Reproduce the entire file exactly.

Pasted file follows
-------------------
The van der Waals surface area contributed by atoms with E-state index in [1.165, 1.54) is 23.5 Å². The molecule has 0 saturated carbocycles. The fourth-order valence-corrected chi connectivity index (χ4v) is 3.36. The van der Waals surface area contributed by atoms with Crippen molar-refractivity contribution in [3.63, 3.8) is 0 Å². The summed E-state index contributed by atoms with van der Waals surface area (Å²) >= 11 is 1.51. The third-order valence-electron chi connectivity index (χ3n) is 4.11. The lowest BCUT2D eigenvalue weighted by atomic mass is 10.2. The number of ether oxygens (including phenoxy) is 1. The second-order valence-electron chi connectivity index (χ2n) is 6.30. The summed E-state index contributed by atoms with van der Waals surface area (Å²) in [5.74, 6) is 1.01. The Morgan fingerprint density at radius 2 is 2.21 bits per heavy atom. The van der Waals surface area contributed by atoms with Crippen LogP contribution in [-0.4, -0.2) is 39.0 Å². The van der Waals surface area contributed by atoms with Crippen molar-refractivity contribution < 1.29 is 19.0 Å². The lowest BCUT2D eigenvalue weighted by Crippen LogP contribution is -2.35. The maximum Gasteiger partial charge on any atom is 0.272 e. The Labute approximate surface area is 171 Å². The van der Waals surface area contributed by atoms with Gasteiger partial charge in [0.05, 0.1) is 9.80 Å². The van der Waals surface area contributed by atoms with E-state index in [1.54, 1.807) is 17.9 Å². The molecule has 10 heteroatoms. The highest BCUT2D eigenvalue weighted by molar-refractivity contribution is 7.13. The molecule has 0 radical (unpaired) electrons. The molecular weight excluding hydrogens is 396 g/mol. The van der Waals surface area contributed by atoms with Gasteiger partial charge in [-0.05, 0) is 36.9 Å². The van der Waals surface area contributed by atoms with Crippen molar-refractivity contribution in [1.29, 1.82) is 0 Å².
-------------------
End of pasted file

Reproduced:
The van der Waals surface area contributed by atoms with E-state index in [1.165, 1.54) is 23.5 Å². The molecule has 0 saturated carbocycles. The fourth-order valence-corrected chi connectivity index (χ4v) is 3.36. The van der Waals surface area contributed by atoms with Crippen molar-refractivity contribution in [3.63, 3.8) is 0 Å². The summed E-state index contributed by atoms with van der Waals surface area (Å²) >= 11 is 1.51. The third-order valence-electron chi connectivity index (χ3n) is 4.11. The lowest BCUT2D eigenvalue weighted by atomic mass is 10.2. The number of ether oxygens (including phenoxy) is 1. The second-order valence-electron chi connectivity index (χ2n) is 6.30. The summed E-state index contributed by atoms with van der Waals surface area (Å²) in [5.74, 6) is 1.01. The Morgan fingerprint density at radius 2 is 2.21 bits per heavy atom. The van der Waals surface area contributed by atoms with Crippen LogP contribution in [-0.4, -0.2) is 39.0 Å². The van der Waals surface area contributed by atoms with Crippen molar-refractivity contribution < 1.29 is 19.0 Å². The lowest BCUT2D eigenvalue weighted by Crippen LogP contribution is -2.35. The maximum Gasteiger partial charge on any atom is 0.272 e. The Labute approximate surface area is 171 Å². The van der Waals surface area contributed by atoms with Gasteiger partial charge in [0.05, 0.1) is 9.80 Å². The van der Waals surface area contributed by atoms with E-state index in [1.54, 1.807) is 17.9 Å². The molecule has 10 heteroatoms. The highest BCUT2D eigenvalue weighted by molar-refractivity contribution is 7.13. The molecule has 0 radical (unpaired) electrons. The molecular weight excluding hydrogens is 396 g/mol. The van der Waals surface area contributed by atoms with Gasteiger partial charge in [-0.05, 0) is 36.9 Å². The van der Waals surface area contributed by atoms with Crippen molar-refractivity contribution in [1.29, 1.82) is 0 Å².